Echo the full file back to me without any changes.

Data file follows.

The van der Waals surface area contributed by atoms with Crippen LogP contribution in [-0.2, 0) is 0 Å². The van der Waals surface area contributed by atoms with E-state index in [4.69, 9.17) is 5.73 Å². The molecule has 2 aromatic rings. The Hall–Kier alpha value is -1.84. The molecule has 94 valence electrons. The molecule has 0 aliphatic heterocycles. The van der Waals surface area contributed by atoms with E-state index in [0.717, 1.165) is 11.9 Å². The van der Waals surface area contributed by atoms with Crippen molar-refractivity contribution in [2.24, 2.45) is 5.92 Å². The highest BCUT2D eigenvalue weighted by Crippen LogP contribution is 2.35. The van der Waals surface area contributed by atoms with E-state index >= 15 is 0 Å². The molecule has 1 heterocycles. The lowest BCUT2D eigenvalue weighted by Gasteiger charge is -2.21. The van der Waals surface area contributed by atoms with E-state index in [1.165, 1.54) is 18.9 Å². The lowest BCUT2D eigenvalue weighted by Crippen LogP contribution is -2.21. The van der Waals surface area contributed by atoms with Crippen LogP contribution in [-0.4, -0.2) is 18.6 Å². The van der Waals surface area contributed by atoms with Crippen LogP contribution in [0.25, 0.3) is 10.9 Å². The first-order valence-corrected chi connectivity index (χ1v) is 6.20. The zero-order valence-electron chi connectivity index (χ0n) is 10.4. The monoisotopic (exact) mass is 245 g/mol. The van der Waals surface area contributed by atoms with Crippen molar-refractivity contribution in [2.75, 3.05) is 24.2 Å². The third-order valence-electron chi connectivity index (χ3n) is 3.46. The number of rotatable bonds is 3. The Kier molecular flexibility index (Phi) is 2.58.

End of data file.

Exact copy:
The van der Waals surface area contributed by atoms with Crippen LogP contribution in [-0.2, 0) is 0 Å². The van der Waals surface area contributed by atoms with E-state index in [4.69, 9.17) is 5.73 Å². The molecule has 2 aromatic rings. The Hall–Kier alpha value is -1.84. The molecule has 94 valence electrons. The molecule has 0 aliphatic heterocycles. The van der Waals surface area contributed by atoms with E-state index in [0.717, 1.165) is 11.9 Å². The van der Waals surface area contributed by atoms with Crippen molar-refractivity contribution in [2.24, 2.45) is 5.92 Å². The highest BCUT2D eigenvalue weighted by Crippen LogP contribution is 2.35. The van der Waals surface area contributed by atoms with E-state index >= 15 is 0 Å². The molecule has 1 heterocycles. The lowest BCUT2D eigenvalue weighted by Gasteiger charge is -2.21. The van der Waals surface area contributed by atoms with E-state index in [1.165, 1.54) is 18.9 Å². The lowest BCUT2D eigenvalue weighted by Crippen LogP contribution is -2.21. The van der Waals surface area contributed by atoms with Crippen LogP contribution in [-0.4, -0.2) is 18.6 Å². The van der Waals surface area contributed by atoms with Crippen LogP contribution in [0.25, 0.3) is 10.9 Å². The first-order valence-corrected chi connectivity index (χ1v) is 6.20. The zero-order valence-electron chi connectivity index (χ0n) is 10.4. The monoisotopic (exact) mass is 245 g/mol. The van der Waals surface area contributed by atoms with Crippen molar-refractivity contribution in [2.75, 3.05) is 24.2 Å². The third-order valence-electron chi connectivity index (χ3n) is 3.46. The number of rotatable bonds is 3. The Kier molecular flexibility index (Phi) is 2.58.